A brochure for recliner chairs stated "Willowbrook is one of the few companies that have manufactured a large range of lift and recliner chairs specifically designed for the invalid or physically disabled user in a patient care or patient handling environment. Our research team and designers have developed a stylish range of recliner chairs which combine therapy and practicality with comfort and beauty. Willowbrook's elegant and comfortable recliner chairs are recommended by the medical profession and are proven to be indispensable to sufferers of numerous medical conditions". Headline text stated "Approved by a Harley Street surgeon" and further text underneath stated "Willowbrook products are endorsed by a respected orthopaedic surgeon and are designed following in-depth research and ergonomic study to combine therapy with comfort and beauty. A Willowbrook recliner chair should be experienced by sufferers of: Stress and tension; Arthritic pain; Aches and pains; Back pain; Mobility problems & many other conditions".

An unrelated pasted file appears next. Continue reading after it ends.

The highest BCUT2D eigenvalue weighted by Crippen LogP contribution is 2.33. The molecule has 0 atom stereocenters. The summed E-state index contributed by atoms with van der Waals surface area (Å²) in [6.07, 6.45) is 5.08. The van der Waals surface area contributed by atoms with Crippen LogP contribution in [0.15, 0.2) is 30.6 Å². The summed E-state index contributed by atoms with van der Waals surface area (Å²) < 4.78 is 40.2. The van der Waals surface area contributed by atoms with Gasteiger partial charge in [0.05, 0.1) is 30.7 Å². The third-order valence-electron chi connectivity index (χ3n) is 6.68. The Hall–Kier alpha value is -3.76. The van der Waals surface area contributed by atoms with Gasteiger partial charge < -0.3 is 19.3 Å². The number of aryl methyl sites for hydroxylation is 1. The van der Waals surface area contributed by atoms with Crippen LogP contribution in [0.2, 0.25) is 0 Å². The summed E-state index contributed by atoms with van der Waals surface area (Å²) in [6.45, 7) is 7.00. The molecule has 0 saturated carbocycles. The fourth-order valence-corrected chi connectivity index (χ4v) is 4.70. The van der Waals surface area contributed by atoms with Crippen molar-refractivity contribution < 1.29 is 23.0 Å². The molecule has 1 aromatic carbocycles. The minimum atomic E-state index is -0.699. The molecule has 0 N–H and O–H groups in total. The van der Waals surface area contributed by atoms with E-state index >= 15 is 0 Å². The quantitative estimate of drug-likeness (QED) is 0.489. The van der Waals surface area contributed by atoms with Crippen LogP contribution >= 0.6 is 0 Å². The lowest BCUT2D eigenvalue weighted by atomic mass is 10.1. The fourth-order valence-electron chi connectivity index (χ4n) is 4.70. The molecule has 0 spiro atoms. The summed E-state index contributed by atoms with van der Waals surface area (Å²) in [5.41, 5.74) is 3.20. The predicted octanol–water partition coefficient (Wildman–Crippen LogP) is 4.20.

The brochure featured several testimonials, including "Arthritis: '... all 3 kinds of arthritis are less painful ...' ... 'My husband is so thrilled with his new recliner, having suffered with arthritis for many years he now has a better quality of life' ... Back pain: 'The chair has been a boon to me, it's so comfortable and my back pain has improved' ... Mobility difficulties: 'Since I have had the chair I feel a great less pain in my knees and can now get up without strain. With the massage my back is also much improved'". Further text stated "Medically endorsed massage therapy at the touch of a button ... The benefits of this therapy feature are vast and are endorsed by the orthopaedic and chiropractic professions".